It was a great book and definitely worth a look if you haven’t read it.

Weekly Photo Challenge: Geometry


A couple of summers ago the husband and I decided to go to Minneapolis for a short vacation.  We had so many people ask us how we decided upon this particular location – usually with a head-tilted, very puzzled look on their faces.  It was really a combination of  enjoying visits to big cities and closing our eyes while waving an index finger over a map.  Finger down…eyes open…and voila!  Minneapolis.

We stayed downtown and one morning, walked a couple of blocks from our hotel to a sidewalk cafe.  We had a nice breakfast outside and were just enjoying the morning when I looked up at the buildings across the street.  As you can see in the picture, it was a beautiful start to the day.

Minneapolis downtown

Morning reflected downtown

I was attracted to how the bright blue sky and clouds were reflected in the windows.  As I studied them, I also wondered how the panels at the very top of the building on the right were secured, since they tilted outward.  I liked the angle of my view, looking upward, so I pulled out my cell phone and took this picture.  It’s another reminder of how different the landscape is in a large city.  I guess that’s part of why we enjoy spending time in environments so opposite to our own.

Who knew I would end up sharing this photo in the Weekly Challenge?


I Wish I Were…


My mother died in March 1983, almost 30 years ago.  She was 49 and I was 23.

A lot of living has happened in between then and now, joy and sadness and everyday stuff I would have loved sharing with her.  At what age do you get over the ache of wanting to put your arms around your mom, snuggle on the couch together and just be?

I wish I were able to bring her back for a visit.

If I could have 1 day for each year, I’d have 30 days.  Thirty days for her to get to know the outlaws (how our extended family refers to those souls fortunate enough to marry in).  Wanda, Don, Stan and Phillip have personalities and talents she would have liked and interests she shared.  And they could begin to know why we thought she was such a great mom.

Thirty days for her to wrap her love and laughter around the grandchildren she never knew.  Did she dream of having them when we were young?  Kristen, Alex, Emily, Heidi and Blair have heard the stories and seen the pictures, but none of that comes close to making up for not having been rocked in her lap, read to, and cherished as only a grandmother can do.

Thirty days for her four children to show her that her love, her tears, her prayers and her guidance were not given in vain.  I think she would be proud of who we have become, of how we have tried to live up to the standards she set.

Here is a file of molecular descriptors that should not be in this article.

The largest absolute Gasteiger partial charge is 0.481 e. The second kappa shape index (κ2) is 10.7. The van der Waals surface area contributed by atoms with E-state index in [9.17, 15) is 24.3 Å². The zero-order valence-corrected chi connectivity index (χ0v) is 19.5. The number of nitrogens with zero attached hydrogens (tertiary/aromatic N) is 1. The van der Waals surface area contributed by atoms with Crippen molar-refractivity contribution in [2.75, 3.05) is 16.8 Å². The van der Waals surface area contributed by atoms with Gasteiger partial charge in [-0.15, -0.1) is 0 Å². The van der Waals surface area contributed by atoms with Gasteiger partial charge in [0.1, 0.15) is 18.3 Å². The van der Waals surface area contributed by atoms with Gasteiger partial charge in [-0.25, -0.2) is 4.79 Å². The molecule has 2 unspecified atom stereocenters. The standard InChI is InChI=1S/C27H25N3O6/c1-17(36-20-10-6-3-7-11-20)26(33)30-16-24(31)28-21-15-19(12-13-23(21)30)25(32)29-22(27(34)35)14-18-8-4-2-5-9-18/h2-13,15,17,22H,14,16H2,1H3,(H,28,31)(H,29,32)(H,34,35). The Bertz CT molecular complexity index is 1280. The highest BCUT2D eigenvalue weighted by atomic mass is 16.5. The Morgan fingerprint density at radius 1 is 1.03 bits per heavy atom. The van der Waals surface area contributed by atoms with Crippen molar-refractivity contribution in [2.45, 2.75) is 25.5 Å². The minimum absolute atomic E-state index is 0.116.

And at the end of thirty days, I would let her go.  How could I keep her from the glories of heaven?  Dad would be waiting for her.  After being separated for 20 years after she died, I know he’d be waiting for her to get back to her rocking chair on the front porch of heaven, right next to his. And maybe, just maybe, this would hold me over for the next 30 years.

Weekly Photo Challenge


One of the many ways WordPress (the home of On the Sunnyside) makes blogging fun is with a weekly challenge.  There is one for writing as well as photography.  These challenges are a great way to inspire bloggers to work on improving their skills.  This week, the photo challenge is to take and submit a picture of a silhouette.

As I pondered the challenge, the first thing that came to my mind was Two Silhouettes on a Shade.  There is a song for every occasion!

However, a song is not a picture, so I had to move on.

Dog Silhouettes

Ready for the geese

My photo?  Actual stick-in-the-ground-where-needed silhouettes of dogs.  These have gained popularity in our area as a way to keep the Canadian geese off the property.  I certainly believe the South is a great place to live, but we have enough geese here year round to solve world hunger (if we were allowed to make them available for consumption).  Geese make a gross mess wherever they hang out, hence the effort to keep them from landing in the first place.  Maybe the dog silhouette is something to consider if you have your own goose problem.